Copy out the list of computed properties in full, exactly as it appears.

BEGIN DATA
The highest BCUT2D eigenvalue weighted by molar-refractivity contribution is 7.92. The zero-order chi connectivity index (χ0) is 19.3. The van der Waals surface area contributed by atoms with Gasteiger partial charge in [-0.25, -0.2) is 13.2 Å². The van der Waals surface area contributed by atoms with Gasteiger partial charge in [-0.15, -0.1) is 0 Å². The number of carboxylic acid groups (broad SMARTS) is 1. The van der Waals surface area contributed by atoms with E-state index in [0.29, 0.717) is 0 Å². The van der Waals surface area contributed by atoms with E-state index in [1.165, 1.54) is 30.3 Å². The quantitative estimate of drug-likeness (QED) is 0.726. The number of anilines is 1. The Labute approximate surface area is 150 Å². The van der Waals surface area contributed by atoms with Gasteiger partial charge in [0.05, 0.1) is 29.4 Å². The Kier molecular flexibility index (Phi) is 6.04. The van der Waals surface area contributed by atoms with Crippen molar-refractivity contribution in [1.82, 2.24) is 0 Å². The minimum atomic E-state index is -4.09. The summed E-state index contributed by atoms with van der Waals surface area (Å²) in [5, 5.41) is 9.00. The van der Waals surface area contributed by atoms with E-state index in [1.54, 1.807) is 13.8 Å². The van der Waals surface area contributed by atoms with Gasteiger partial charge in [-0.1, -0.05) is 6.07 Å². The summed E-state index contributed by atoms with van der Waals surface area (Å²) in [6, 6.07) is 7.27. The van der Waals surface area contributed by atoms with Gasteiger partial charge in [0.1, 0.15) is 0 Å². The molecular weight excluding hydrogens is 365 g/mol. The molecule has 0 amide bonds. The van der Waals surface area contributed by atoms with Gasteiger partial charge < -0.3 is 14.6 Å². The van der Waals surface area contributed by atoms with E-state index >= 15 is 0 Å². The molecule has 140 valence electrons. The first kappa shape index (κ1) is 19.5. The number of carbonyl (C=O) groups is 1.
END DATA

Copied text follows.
The highest BCUT2D eigenvalue weighted by molar-refractivity contribution is 7.92. The zero-order chi connectivity index (χ0) is 19.3. The van der Waals surface area contributed by atoms with Gasteiger partial charge in [-0.25, -0.2) is 13.2 Å². The van der Waals surface area contributed by atoms with Gasteiger partial charge in [-0.15, -0.1) is 0 Å². The number of carboxylic acid groups (broad SMARTS) is 1. The van der Waals surface area contributed by atoms with E-state index in [0.29, 0.717) is 0 Å². The van der Waals surface area contributed by atoms with E-state index in [1.165, 1.54) is 30.3 Å². The quantitative estimate of drug-likeness (QED) is 0.726. The number of anilines is 1. The Labute approximate surface area is 150 Å². The van der Waals surface area contributed by atoms with Gasteiger partial charge in [0.05, 0.1) is 29.4 Å². The Kier molecular flexibility index (Phi) is 6.04. The van der Waals surface area contributed by atoms with Crippen molar-refractivity contribution in [1.82, 2.24) is 0 Å². The minimum atomic E-state index is -4.09. The summed E-state index contributed by atoms with van der Waals surface area (Å²) in [5, 5.41) is 9.00. The van der Waals surface area contributed by atoms with E-state index in [1.54, 1.807) is 13.8 Å². The van der Waals surface area contributed by atoms with Gasteiger partial charge in [-0.1, -0.05) is 6.07 Å². The summed E-state index contributed by atoms with van der Waals surface area (Å²) in [6, 6.07) is 7.27. The van der Waals surface area contributed by atoms with Gasteiger partial charge in [0.1, 0.15) is 0 Å². The molecular weight excluding hydrogens is 365 g/mol. The molecule has 0 amide bonds. The van der Waals surface area contributed by atoms with Gasteiger partial charge < -0.3 is 14.6 Å². The van der Waals surface area contributed by atoms with E-state index >= 15 is 0 Å². The molecule has 140 valence electrons. The first kappa shape index (κ1) is 19.5. The number of carbonyl (C=O) groups is 1.